Damascus Gate
Damascus Gate – Jerusalem

We couldn’t give up so easily. We had lunch with two Israeli friends and then called a journalist acquinatnce who often goes into Gaza to report for the Dubai based TV channel MBC2. He told us that he too, along with all other journalists, had been denied entry that morning. A BBC camera crew had been stopped with him at the checkpoint and denied entry. All of them had protested, arguing that this was censorship and that the IDF must be planning to attack Gaza, and that as press they had a right to be there, to see what was happening. As a democracy and a supposedly free society, Israel ought to allow them access – unless of course they had something to hide. None of this worked and they were all turned away en masse. They had all contacted their various governments in order to protest, but were resigned to waiting until the next day to try again.

The next day we awoke in the Armeinan Quarter of the old city to the news that overnight there had been a major attack on Gaza City and Khan Younis, the two biggest cities in the Gaza Strip. Tanks, apache helicopters, F-16s in and above the crowded streets of the towns. The Gaza strip is one of the most densely populated places in the world – over a million people living in an area of a few square miles. The potential for “collateral damage” in any operation against such a place is huge. At least 15 people had been killed in the incursion, and countless people were injured.

We called our checkpoint contact again. Again we were told not to come that we wouldn’t get in. The only people allowed in were diplomats and medical personnel. A small but significant difference from the previous day’s restrictions. We called Mostafa in Gaza, who sounded exhausted. No-one in the city had slept the night before as the noises of open warfare raged around them. We explained that we had been told that we couldn’t get in. He sounded desperately disappointed. “Please try. We need people to see what is happening here. Perhaps you can get in through Egypt.” From Jerusalem it would have been about an eight hour bus ride to get down to the Egyptian border, and then back up through Egypt to Rafah. Plus of course there were the imponderables – the border crossings, the checkpoints, and the possibility that at the end of all of that, we still would be denied entry and have to make the reverse trip for another eight hours.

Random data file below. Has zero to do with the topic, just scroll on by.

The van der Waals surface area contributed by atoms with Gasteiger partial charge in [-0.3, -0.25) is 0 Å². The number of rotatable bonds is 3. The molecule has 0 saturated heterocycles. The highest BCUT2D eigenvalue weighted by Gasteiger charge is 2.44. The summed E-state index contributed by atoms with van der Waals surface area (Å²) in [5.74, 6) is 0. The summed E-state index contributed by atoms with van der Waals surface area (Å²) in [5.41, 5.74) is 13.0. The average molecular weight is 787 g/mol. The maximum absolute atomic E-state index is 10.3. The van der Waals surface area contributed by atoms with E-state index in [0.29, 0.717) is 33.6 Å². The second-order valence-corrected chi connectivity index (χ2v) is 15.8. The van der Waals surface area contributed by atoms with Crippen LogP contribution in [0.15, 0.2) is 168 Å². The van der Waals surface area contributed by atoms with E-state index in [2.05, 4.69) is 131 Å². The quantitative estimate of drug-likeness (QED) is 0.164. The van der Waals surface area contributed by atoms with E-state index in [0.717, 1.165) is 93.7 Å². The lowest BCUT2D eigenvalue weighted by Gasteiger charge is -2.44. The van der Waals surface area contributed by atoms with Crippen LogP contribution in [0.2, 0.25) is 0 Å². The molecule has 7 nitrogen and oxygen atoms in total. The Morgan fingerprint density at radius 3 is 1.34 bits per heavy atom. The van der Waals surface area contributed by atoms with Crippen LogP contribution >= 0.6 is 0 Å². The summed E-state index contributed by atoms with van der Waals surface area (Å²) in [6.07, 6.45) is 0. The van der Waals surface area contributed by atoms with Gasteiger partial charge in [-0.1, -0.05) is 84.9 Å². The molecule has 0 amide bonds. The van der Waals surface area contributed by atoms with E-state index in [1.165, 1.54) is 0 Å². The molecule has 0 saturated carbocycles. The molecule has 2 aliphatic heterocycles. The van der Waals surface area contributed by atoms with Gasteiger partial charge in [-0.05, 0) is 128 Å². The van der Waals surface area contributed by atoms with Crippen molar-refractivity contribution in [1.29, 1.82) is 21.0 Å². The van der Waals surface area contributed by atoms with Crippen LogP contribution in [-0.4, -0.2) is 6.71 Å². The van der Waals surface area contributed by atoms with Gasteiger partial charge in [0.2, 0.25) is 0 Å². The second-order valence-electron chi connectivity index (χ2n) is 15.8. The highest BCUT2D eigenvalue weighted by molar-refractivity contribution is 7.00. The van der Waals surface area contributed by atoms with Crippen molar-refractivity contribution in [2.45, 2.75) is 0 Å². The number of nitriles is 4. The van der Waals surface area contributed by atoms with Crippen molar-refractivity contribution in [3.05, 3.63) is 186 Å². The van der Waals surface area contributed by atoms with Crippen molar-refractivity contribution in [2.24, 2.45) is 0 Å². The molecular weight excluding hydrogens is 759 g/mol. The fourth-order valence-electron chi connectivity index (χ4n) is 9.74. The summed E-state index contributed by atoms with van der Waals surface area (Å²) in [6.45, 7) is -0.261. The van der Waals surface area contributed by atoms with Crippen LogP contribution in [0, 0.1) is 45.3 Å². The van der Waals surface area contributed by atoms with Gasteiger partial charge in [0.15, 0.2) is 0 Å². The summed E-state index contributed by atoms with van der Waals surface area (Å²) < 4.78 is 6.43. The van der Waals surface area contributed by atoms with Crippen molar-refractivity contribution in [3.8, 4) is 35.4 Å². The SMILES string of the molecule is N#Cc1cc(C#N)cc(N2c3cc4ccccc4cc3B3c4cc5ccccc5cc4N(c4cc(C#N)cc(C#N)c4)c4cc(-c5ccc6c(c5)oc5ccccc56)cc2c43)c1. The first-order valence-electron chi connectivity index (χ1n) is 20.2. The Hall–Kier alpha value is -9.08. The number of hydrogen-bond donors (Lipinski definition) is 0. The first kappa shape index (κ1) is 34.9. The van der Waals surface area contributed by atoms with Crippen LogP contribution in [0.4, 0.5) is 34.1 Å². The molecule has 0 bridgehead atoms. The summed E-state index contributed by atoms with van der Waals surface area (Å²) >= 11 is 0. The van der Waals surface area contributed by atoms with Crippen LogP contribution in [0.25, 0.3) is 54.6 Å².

We went through every possible scenario. Should we go anyway and be denied access? Because it was closed, there would be no service (shared) taxis from Jerusalem to the Erez checkpoint. We’d have to take a long bus ride to the nearest Israeli town and then get a private taxi down. And then of course, with 99.9% probability, come all the way back again. The Egypt route was out of the question, we didn’t have that kind of time. We had, by this time, become a small ad hoc group of the disempowered. One of our number, A Swedish woman representing the World Council of Churches, actually lived in the strip and was just trying to get home.

By now we had also learnt that if we were ever allowed in, we would have to sign two pieces of paper – the first a waiver essentially giving the Israelis the licence to kill us, if they so chose, and the second a paper saying that we were not members of the International Solidarity Movement and that we had had no contact with that group. We weren’t quite sure what that meant, but of course every one of us had some contact with members of ISM. We had become friends with them. The first paper was as a result of the new apparent Israeli policy of targetting foreign observers – be they journalists like James Miller, or those, like the ISM, like Rachel Corrie and Tom Hurndall, who come to observe, stand beside injustice and try to relieve some suffering. The optimists amongst us saw this as the last flailings of a doomed occupation, the pessimists as the beginning of the end, the beginning of a concerted effort to ethnically cleanse the Palestinian Territories.